What is an 'Autoregressive Integrated Moving Average - ARIMA'

An autoregressive integrated moving average, or ARIMA, is a statistical analysis model that uses time series data to either better understand the data set or to predict future trends. 

BREAKING DOWN 'Autoregressive Integrated Moving Average - ARIMA'

An autoregressive integrated moving average model is a form of regression analysis that gauges the strength of one dependent variable relative to other changing variables. The model's goal is to predict future securities or financial market moves by examining the differences between values in the series instead of through actual values.

An ARIMA model can be understood by outlining each of its components as follows:

  • Autoregression (AR) refers to a model that shows a changing variable that regresses on its own lagged, or prior, values.
  • Integrated (I) represents the differencing of raw observations to allow for the time series to become stationary, i.e., data values are replaced by the difference between the data values and the previous values.
  • Moving average (MA) incorporates the dependency between an observation and a residual error from a moving average model applied to lagged observations.

Each component functions as a parameter with a standard notation. For ARIMA models, a standard notation would be ARIMA with p, d, and q, where integer values substitute for the parameters to indicate the type of ARIMA model used. The parameters can be defined as:

  • p: the number of lag observations in the model; also known as the lag order.
  • d: the number of times that the raw observations are differenced; also known as the degree of differencing.
  • q: the size of the moving average window; also known as the order of the moving average.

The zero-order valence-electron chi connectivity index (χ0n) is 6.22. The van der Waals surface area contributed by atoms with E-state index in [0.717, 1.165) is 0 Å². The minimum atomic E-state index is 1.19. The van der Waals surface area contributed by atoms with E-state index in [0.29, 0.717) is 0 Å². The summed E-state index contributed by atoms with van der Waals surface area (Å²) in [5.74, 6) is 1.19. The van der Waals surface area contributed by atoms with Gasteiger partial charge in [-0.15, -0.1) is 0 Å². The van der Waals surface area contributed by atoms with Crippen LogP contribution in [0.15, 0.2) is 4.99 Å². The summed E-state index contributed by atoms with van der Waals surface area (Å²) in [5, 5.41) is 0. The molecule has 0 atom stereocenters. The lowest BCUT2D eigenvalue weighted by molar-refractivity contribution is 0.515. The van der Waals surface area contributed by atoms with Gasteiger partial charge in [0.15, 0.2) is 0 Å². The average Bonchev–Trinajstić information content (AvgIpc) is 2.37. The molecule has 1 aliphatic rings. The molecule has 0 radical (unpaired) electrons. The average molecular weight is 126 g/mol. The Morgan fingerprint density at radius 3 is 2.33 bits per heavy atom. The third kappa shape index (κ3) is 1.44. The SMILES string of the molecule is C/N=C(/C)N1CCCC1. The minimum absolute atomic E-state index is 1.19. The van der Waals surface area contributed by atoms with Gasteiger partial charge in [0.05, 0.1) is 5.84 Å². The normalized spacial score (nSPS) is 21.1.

In a linear regression model, for example, the number and type of terms are included. A 0 value, which can be used as a parameter, would mean that particular component should not be used in the model. This way, the ARIMA model can be constructed to perform the function of an ARMA model, or even simple AR, I, or MA models.

Autoregressive Integrated Moving Average and Stationarity

In an autoregressive integrated moving average model, the data are differenced in order to make it stationary. A model that shows stationarity is one that shows there is constancy to the data over time. Most economic and market data show trends, so the purpose of differencing is to remove any trends or seasonal structures. 

Seasonality, or when data show regular and predictable patterns that repeat over a calendar year, could negatively affect the regression model. If a trend appears and stationarity is not evident, many of the computations throughout the process cannot be made with great efficacy.

  1. Autoregressive

    Autoregressive models and processes are stochastic calculations ...
  2. Box-Jenkins Model

    The Box-Jenkins Model is a mathematical model designed to forecast ...
  3. Regression

    A statistical measure that attempts to determine the strength ...